Toxic epidermal necrolysis (TEN or Lyell's disease) is a rare life-threatening skin condition. It is probably an immune response triggered by some drugs or infection, which is more likely to happen in people with suppressed immunity. TEN causes extensive blistering and shedding of skin, similar to burns. Drugs used include oral steroids, thalidomide, immunosuppressants and immunoglobulins. This review of trials did not find any reliable evidence for the treatment of TEN. The only trial available used thalidomide, but this trial did not show any benefit from treatment compared against placebo but highlighted increased chances of dying from the treatment. Thalidomide is not safe or effective for the skin condition toxic epidermal necrolysis, but there is not enough evidence to show which treatments are effective.
Treatment with thalidomide was not shown to be effective and was associated with significantly higher mortality than placebo. There is no reliable evidence on which to base treatment for toxic epidermal necrolysis, a disease commonly associated with mortality rates of around 30%. More research is required to understand the mechanisms of toxic epidermal necrolysis. International multi-centre studies are needed in the form of randomised controlled trials, to evaluate treatments for toxic epidermal necrolysis, especially those using high doses of steroid and intravenous immunoglobulins.
Toxic epidermal necrolysis is a rare condition where a drug reaction induces skin loss, similar to that seen in extensive burns. It is associated with high morbidity and mortality and there is no clear agreement on effective treatment.
To assess the effects of all interventions for the treatment of toxic epidermal necrolysis.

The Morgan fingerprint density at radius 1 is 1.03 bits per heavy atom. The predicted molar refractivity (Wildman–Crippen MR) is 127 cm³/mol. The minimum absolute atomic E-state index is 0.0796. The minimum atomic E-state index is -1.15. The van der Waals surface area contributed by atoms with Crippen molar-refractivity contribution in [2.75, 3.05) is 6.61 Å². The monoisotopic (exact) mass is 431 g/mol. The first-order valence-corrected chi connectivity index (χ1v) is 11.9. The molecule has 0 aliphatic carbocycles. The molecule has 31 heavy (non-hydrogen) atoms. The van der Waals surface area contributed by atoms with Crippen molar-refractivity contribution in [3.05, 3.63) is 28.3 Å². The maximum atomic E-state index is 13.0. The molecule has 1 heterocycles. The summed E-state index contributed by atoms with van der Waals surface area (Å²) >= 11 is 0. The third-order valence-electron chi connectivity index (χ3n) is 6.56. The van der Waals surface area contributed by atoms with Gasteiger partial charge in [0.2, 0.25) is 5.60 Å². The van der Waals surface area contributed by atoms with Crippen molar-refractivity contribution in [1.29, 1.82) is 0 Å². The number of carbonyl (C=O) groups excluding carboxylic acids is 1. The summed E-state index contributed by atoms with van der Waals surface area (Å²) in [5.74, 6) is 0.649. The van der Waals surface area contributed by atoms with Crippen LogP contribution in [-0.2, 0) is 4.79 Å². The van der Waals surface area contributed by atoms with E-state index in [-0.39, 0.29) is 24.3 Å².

We searched the Cochrane Skin Group Specialised Register (March 2001), the Cochrane Controlled Trials Register (March 2001), MEDLINE (1966 to December 2001), EMBASE (1980 to December 2001), DARE (4th Quarter 2001) and CINAHL (1982 to October 2001).
Randomised controlled trials of therapeutic and supportive interventions that included participants clinically diagnosed with toxic epidermal necrolysis were included.
Two independent authors carried out study selection and assessment of methodological quality.
Only one randomised controlled trial of treatment was identified. This trial compared the effectiveness of thalidomide with placebo and included 22 patients, 12 in the treatment group and 10 in the placebo group. Patients on the treatment arm received thalidomide 200 mg twice daily for 5 days. The main end point was the measurement of the progression of skin detachment after seven days. Other end points were the overall mortality and severity of the disease evaluated with the simplified acute physiology score. The study was terminated as the mortality on the treatment arm was 83% compared to 30% on the control arm (relative risk 2.78, 95% confidence interval 1.04 to 7.40).
No randomised controlled trials of the most commonly used current treatments i.e. systemic steroids, cyclosporin A and intravenous immunoglobulins were found.